More than three-quarters of older Australians surveyed think it’s not safe to refreeze raw chicken that has been defrosted in the fridge, according to a poll.
Omnipoll found 88 percent of those over 65 thought it was unsafe compared with 58 percent of 18 to 24 year-olds.
The Food Safety Information Council released the research during Australian Food Safety Week to tackle the idea that it is unsafe to refreeze chicken defrosted in the fridge.
It was conducted nationally online by research company Omnipoll in September 2021, among a sample of 1,232 people aged 18 years and over.
The survey also found that 83 percent of respondents correctly said you shouldn’t refreeze if the chicken had been defrosted outside the fridge at room temperature. This is unsafe as food poisoning bacteria can grow in these conditions. Overall, 93 percent of those over 65 got this right although 67 percent of 18 to 24 year-olds thought it was fine to refreeze chicken defrosted on the bench.
Cathy Moir, FSIC chair, said the group wanted to bust myths about food safety.
“It has been such a common myth over the years that you can’t refreeze raw chicken or other raw meats that have been safely defrosted in the fridge. Minimizing food waste is an important objective for our entire community, so it’s important for us to clarify this fact,” she said.
“We’ve all been in the situation where we have defrosted more frozen chicken or meat than we may need for dinner and then plans change. As long as the raw chicken, or any other frozen food, has been safely defrosted in a fridge running at 5 degrees C (41 degrees F) or below, it is perfectly safe to refreeze it to use at a later date. What you will get is a slight loss in the eating quality of the chicken so use it up as soon as you can.”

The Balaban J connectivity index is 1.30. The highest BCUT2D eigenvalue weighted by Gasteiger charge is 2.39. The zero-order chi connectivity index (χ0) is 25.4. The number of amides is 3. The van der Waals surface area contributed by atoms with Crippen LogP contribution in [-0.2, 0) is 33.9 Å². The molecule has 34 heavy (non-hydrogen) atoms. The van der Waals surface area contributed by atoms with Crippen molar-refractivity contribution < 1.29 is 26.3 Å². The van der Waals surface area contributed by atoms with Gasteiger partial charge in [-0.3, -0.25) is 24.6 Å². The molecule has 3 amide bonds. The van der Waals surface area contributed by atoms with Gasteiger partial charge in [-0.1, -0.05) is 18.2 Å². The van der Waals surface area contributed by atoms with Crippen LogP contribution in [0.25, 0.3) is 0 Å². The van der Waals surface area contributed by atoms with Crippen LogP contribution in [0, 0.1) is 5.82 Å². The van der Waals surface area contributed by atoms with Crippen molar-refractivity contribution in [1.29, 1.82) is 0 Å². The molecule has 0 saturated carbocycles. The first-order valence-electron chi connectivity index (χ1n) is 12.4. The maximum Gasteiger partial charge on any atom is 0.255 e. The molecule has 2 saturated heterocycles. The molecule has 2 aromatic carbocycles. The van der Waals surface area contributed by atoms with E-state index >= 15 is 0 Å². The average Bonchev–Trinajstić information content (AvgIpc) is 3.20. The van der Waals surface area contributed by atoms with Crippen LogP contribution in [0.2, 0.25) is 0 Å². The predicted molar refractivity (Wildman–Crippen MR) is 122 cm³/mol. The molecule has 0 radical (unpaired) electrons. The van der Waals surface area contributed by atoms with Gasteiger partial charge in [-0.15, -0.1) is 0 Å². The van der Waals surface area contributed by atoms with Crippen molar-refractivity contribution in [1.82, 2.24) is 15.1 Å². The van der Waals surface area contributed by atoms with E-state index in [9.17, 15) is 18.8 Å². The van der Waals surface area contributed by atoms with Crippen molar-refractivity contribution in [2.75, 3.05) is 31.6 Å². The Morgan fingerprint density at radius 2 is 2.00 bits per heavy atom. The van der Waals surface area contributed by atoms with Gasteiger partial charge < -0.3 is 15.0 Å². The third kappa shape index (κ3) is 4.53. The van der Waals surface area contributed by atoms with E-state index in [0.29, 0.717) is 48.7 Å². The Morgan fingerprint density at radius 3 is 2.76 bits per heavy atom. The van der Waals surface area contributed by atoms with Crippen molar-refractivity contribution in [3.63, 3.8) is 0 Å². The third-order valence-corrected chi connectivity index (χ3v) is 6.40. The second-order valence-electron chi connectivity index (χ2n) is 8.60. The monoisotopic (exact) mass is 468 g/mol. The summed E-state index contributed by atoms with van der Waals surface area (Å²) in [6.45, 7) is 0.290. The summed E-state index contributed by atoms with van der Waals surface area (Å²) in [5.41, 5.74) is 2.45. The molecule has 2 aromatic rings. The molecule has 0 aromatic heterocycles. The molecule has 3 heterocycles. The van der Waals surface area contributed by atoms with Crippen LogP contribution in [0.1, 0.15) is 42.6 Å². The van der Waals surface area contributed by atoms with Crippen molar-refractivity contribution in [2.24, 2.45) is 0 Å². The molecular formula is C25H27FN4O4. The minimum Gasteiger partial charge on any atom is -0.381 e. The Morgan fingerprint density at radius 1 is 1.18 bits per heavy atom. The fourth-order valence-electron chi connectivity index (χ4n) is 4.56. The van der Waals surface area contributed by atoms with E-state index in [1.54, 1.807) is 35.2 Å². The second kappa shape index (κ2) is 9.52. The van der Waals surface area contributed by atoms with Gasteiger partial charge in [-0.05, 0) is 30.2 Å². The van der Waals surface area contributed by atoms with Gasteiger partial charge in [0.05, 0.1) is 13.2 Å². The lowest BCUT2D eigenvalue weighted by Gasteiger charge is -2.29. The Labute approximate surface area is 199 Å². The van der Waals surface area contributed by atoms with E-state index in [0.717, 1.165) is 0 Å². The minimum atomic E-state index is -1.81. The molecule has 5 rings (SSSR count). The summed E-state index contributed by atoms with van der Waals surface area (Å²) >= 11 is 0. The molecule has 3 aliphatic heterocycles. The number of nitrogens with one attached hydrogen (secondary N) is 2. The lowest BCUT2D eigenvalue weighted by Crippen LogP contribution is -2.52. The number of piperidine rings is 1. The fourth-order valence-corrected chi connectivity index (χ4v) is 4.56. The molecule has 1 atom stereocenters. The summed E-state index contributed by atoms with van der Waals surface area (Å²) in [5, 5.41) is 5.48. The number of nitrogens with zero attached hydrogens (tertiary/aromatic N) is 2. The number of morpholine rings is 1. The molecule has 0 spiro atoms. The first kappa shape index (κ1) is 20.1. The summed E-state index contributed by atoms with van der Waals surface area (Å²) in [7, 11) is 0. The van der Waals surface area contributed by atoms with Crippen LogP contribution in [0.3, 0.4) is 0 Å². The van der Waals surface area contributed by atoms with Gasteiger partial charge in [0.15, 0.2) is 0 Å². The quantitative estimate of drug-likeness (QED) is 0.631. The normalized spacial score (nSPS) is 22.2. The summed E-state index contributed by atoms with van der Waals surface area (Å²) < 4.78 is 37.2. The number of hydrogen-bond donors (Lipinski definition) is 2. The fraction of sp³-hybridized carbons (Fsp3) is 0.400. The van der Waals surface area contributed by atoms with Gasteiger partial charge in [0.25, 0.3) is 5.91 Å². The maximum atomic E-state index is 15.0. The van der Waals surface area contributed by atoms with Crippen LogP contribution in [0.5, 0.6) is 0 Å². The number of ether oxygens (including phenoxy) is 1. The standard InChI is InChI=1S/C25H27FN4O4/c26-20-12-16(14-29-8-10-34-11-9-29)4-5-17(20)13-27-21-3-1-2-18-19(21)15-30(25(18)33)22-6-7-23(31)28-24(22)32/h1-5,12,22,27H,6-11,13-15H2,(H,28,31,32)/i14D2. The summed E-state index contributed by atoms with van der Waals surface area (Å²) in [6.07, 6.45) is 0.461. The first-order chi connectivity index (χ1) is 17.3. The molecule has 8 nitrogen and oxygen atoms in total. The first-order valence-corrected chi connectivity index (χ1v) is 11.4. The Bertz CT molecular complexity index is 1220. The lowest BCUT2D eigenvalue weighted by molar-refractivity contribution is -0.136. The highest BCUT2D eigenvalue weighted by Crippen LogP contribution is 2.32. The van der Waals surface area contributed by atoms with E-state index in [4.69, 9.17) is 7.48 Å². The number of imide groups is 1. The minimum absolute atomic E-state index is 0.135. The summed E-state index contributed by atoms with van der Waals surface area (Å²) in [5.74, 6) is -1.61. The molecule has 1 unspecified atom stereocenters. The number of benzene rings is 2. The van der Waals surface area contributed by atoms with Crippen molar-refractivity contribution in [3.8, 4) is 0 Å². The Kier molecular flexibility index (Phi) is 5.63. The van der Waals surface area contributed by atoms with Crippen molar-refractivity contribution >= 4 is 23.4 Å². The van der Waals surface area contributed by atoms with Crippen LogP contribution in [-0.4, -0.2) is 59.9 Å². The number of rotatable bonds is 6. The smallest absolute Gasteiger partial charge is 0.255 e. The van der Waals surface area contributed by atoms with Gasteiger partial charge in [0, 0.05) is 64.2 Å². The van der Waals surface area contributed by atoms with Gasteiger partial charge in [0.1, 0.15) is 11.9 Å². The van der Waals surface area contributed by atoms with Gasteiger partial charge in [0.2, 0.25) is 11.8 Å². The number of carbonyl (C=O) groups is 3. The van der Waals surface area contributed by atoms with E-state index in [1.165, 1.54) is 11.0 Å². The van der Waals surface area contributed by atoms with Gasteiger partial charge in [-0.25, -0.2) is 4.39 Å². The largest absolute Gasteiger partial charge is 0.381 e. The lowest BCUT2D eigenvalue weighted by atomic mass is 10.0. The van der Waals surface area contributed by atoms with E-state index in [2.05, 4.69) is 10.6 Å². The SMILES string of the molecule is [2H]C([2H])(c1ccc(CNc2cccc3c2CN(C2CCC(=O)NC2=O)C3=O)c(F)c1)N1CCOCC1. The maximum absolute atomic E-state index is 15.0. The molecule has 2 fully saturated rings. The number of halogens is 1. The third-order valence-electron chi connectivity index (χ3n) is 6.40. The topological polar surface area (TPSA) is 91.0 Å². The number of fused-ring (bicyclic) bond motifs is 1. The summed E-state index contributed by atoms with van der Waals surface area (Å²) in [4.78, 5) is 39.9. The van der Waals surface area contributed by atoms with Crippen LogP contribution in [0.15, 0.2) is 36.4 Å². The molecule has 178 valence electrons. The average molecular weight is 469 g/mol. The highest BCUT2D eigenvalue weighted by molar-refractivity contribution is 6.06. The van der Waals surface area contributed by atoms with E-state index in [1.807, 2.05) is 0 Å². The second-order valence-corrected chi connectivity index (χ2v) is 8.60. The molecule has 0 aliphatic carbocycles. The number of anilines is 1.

FSIC also reminded people not to wash raw chicken before cooking as this will spread any bacteria throughout the kitchen.
Vivien Kite, executive director of the Australian Chicken Meat Federation, said the question “Can you refreeze chicken?” is one of the most searched terms that brings people to its website.
FSIC members First for Training and the Australian Chicken Meat Federation made charitable donations to support Australian Food Safety Week.
Survey on produce testing
Meanwhile, another survey has found most in the produce industry perform some kind of in-house microbial testing on a regular basis at multiple control points. Wash water and swab testing are widely used. However, fewer than 20 percent use any form of rapid diagnostic technique for in-house microbial testing.
The Fresh Produce Safety Centre (FPSC) Australia New Zealand survey covers rapid diagnostic methods for foodborne pathogens. It was distributed in October and received 30 responses, mainly from those in the leafy greens, sprouts, berries and melon sectors.
Respondents want an accurate, low-cost-per-test rapid diagnostic method, capable of giving a quantitative result on levels of Listeria, E. coli and Salmonella, in less than three hours. Concerns about the accuracy of tests and capital costs of rapid testing were ranked as the main obstacles to adoption.
Three quarters of respondents said costs would need to be below AU$10 (U.S $7.30) per test to be a viable option.
Other findings include 59 percent of respondents perform microbial tests at least monthly, with 10 percent doing so at least daily. The majority indicated their testing is carried out by third-party providers, although some businesses perform tests both in-house and by a third party, with 46 percent doing at least some tests in-house.
Jo Rush, who studied the results, said: “The results of the survey include that respondents ranked the accuracy of rapid diagnostic methods as the most important factor, ahead of speed, ease of use and cost. What is very encouraging is that over 70 percent of respondents would be interested in using a suitable rapid diagnostic method as a first stage test in their business to verify processes.”
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